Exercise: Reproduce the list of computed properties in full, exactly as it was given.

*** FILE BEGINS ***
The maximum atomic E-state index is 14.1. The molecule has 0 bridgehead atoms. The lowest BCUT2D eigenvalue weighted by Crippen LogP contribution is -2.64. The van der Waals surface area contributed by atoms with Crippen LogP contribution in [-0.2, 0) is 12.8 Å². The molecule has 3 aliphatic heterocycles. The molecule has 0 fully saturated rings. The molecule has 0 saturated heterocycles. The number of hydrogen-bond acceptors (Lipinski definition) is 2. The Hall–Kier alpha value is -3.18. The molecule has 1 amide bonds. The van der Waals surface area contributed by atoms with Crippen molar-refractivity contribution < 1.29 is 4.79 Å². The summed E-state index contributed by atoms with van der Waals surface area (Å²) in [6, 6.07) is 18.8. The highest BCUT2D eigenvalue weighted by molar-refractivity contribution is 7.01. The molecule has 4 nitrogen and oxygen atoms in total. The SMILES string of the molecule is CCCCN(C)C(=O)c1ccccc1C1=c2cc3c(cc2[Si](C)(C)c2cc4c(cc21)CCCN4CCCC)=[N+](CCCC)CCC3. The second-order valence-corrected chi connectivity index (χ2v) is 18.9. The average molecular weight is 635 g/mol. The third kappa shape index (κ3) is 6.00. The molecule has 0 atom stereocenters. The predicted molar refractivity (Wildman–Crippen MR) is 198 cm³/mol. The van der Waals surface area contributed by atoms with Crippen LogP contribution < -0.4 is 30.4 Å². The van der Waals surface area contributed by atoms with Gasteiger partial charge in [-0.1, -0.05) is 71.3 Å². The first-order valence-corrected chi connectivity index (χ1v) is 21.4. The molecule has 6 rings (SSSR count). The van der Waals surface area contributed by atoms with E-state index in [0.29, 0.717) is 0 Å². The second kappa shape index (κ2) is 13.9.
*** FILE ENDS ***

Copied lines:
The maximum atomic E-state index is 14.1. The molecule has 0 bridgehead atoms. The lowest BCUT2D eigenvalue weighted by Crippen LogP contribution is -2.64. The van der Waals surface area contributed by atoms with Crippen LogP contribution in [-0.2, 0) is 12.8 Å². The molecule has 3 aliphatic heterocycles. The molecule has 0 fully saturated rings. The molecule has 0 saturated heterocycles. The number of hydrogen-bond acceptors (Lipinski definition) is 2. The Hall–Kier alpha value is -3.18. The molecule has 1 amide bonds. The van der Waals surface area contributed by atoms with Crippen molar-refractivity contribution < 1.29 is 4.79 Å². The summed E-state index contributed by atoms with van der Waals surface area (Å²) in [6, 6.07) is 18.8. The highest BCUT2D eigenvalue weighted by molar-refractivity contribution is 7.01. The molecule has 4 nitrogen and oxygen atoms in total. The SMILES string of the molecule is CCCCN(C)C(=O)c1ccccc1C1=c2cc3c(cc2[Si](C)(C)c2cc4c(cc21)CCCN4CCCC)=[N+](CCCC)CCC3. The second-order valence-corrected chi connectivity index (χ2v) is 18.9. The average molecular weight is 635 g/mol. The third kappa shape index (κ3) is 6.00. The molecule has 0 atom stereocenters. The predicted molar refractivity (Wildman–Crippen MR) is 198 cm³/mol. The van der Waals surface area contributed by atoms with Crippen LogP contribution < -0.4 is 30.4 Å². The van der Waals surface area contributed by atoms with Gasteiger partial charge in [-0.1, -0.05) is 71.3 Å². The first-order valence-corrected chi connectivity index (χ1v) is 21.4. The molecule has 6 rings (SSSR count). The van der Waals surface area contributed by atoms with E-state index in [0.29, 0.717) is 0 Å². The second kappa shape index (κ2) is 13.9.